Early data suggest new 'discriminatory', 'unconstitutional' Republican voting restriction seems to have worked well for them...
[This article now cross-published by Salon...]
Despite a larger population and a contested race for an open gubernatorial seat, turnout in the state of Texas was reportedly down this year, as compared to the last mid-term election in 2010, by more than a quarter of a million votes.
That data point --- a decrease of some 271,000 total voters this year --- is one of several, at least anecdotal early indicators that suggest the Texas GOP's strategy of suppressing the vote this year with polling place Photo ID restrictions seems to have worked.
Since 2003, Texas law had already required every voter to present an ID when voting at the polls in the Lone Star State. But the newer draconian restrictions that have been so controversial were finally in place for a federal general election for the first time this year, after state Republicans have been attempting to enact them since at least 2007.
We've spent quite a bit of time over the past year(s) reporting on the GOP attempt to implement these new polling place Photo ID voting restrictions, with all evidence suggesting that they are meant only to suppress the votes of minorities, students, the poor and other disproportionately Democratic-leaning constituencies.
In virtually every instance that the new, exceedingly restrictive law has come before federal authorities, it has been found plainly discriminatory. The law was struck down in 2012 as a discriminatory violation of the Voting Rights Act by both the U.S. Department of Justice as well as a three-judge federal panel on the D.C. District Court. It was struck down once again this year by a U.S. District Court in Texas after a full trial and a 147-page ruling [PDF] which found the law to be "purposefully discriminatory", an "unconstitutional poll tax", and likely to disenfranchise some 600,000 legally registered Texas voters as well as more than a million eligible voters.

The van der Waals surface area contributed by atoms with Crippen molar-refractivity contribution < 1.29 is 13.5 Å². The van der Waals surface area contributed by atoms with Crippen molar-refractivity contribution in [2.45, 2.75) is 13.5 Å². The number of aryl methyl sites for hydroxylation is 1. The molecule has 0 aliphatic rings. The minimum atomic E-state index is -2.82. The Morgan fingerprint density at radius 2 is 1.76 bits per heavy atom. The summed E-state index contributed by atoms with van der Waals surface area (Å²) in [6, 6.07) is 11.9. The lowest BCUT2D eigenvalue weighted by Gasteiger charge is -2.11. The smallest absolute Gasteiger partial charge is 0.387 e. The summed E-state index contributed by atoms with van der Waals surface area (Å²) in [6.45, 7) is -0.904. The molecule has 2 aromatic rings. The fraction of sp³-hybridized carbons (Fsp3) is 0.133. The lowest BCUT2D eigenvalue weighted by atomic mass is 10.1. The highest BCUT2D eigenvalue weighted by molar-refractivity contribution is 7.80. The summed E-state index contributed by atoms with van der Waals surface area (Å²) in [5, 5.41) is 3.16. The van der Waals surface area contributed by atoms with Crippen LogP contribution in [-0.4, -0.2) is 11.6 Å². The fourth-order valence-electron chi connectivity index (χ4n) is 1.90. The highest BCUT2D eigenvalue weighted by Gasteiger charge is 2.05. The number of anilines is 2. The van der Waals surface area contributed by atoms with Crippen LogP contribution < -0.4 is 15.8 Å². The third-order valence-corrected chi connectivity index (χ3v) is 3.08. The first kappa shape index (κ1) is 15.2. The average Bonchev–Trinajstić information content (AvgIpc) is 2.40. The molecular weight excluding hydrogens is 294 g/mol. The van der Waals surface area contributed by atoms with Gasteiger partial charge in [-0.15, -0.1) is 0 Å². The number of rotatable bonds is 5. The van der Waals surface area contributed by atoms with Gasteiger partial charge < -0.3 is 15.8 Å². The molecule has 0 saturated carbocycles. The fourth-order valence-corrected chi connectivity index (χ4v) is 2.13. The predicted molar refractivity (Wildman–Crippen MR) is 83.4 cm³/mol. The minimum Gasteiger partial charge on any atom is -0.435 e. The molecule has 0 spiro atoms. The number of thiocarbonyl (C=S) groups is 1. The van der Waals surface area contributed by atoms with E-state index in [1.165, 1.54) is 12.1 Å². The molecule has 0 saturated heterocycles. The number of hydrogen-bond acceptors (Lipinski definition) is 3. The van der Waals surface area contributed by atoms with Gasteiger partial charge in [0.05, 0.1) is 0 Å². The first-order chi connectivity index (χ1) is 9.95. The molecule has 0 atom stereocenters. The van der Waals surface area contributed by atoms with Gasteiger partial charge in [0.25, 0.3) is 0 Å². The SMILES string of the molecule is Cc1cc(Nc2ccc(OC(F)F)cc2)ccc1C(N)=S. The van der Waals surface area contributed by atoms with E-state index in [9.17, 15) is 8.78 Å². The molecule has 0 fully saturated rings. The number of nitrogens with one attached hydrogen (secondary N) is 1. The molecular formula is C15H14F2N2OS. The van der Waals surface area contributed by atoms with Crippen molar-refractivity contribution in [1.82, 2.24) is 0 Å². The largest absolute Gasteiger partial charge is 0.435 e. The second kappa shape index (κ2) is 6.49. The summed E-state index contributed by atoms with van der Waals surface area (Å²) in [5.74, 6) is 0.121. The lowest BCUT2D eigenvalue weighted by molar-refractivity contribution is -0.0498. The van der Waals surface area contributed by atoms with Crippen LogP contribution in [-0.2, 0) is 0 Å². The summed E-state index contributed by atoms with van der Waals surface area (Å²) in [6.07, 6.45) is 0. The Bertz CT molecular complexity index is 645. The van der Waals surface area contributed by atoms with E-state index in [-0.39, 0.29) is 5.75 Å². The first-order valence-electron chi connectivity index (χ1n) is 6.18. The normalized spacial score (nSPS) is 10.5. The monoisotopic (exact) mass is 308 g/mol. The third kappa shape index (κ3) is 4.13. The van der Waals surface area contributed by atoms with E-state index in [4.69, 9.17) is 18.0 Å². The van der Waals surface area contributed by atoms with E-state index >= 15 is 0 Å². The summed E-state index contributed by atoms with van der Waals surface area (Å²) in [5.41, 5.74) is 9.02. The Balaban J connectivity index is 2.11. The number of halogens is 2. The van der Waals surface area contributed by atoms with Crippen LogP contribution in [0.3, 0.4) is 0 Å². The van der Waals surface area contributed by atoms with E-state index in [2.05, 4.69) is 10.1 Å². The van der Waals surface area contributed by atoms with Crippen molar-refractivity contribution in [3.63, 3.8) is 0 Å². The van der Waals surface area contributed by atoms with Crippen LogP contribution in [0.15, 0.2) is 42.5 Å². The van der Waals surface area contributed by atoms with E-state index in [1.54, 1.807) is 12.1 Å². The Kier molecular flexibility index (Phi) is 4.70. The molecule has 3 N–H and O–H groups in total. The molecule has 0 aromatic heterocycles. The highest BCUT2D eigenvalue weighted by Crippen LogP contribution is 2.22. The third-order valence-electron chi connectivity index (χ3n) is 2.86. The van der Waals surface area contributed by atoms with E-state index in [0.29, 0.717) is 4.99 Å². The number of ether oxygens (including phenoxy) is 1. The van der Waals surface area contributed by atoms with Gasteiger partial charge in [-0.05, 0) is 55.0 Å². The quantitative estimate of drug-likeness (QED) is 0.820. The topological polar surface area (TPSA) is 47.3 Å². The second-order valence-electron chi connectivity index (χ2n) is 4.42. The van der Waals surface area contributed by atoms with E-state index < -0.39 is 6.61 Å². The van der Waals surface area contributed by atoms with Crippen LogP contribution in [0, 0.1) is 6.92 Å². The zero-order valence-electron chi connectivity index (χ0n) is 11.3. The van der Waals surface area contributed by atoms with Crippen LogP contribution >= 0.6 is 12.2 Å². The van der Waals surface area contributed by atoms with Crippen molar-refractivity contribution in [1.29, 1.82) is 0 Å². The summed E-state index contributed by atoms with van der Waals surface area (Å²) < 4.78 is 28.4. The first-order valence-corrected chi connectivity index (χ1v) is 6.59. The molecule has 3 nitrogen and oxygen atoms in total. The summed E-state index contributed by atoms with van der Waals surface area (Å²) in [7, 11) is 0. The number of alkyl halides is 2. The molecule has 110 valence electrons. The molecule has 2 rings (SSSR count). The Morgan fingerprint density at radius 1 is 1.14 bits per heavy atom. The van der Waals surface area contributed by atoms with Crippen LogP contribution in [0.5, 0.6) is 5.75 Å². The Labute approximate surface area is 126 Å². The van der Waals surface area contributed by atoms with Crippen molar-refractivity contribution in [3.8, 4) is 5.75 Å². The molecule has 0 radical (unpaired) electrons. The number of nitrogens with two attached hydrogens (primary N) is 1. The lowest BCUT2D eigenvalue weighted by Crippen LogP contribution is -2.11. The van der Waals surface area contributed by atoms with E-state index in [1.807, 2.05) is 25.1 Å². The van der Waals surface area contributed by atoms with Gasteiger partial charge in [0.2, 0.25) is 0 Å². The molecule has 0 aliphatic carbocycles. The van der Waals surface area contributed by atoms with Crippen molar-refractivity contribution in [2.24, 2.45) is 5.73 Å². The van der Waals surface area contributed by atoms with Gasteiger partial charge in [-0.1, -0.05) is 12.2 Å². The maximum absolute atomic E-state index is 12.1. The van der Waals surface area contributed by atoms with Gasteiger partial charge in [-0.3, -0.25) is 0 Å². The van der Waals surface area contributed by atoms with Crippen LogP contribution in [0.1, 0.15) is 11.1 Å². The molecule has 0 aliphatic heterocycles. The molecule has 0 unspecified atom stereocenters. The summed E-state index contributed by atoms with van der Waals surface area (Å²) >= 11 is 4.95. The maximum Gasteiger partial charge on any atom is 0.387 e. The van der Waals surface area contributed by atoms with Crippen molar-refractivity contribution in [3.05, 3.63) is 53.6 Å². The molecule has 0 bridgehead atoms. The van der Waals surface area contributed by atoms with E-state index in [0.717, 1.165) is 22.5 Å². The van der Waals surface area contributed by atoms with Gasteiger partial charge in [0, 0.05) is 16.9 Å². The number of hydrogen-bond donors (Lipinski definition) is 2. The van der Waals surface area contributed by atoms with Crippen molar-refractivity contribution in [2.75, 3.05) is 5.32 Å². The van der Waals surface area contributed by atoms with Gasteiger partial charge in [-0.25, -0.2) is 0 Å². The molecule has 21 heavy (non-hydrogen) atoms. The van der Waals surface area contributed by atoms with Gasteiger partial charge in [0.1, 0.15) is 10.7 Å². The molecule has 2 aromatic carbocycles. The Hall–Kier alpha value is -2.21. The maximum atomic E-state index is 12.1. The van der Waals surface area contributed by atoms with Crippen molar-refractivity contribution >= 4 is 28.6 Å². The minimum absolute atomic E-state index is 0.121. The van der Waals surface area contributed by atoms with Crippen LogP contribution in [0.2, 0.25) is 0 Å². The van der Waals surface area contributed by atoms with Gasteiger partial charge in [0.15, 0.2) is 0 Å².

Nonetheless, the U.S. Supreme Court allowed it to stay in place during this year's election, as the Republicans who run the state of Texas appeal the lower court's unambiguous ruling.
In the meantime, early data coming in from Texas suggests the law appears to have had its intended effect...
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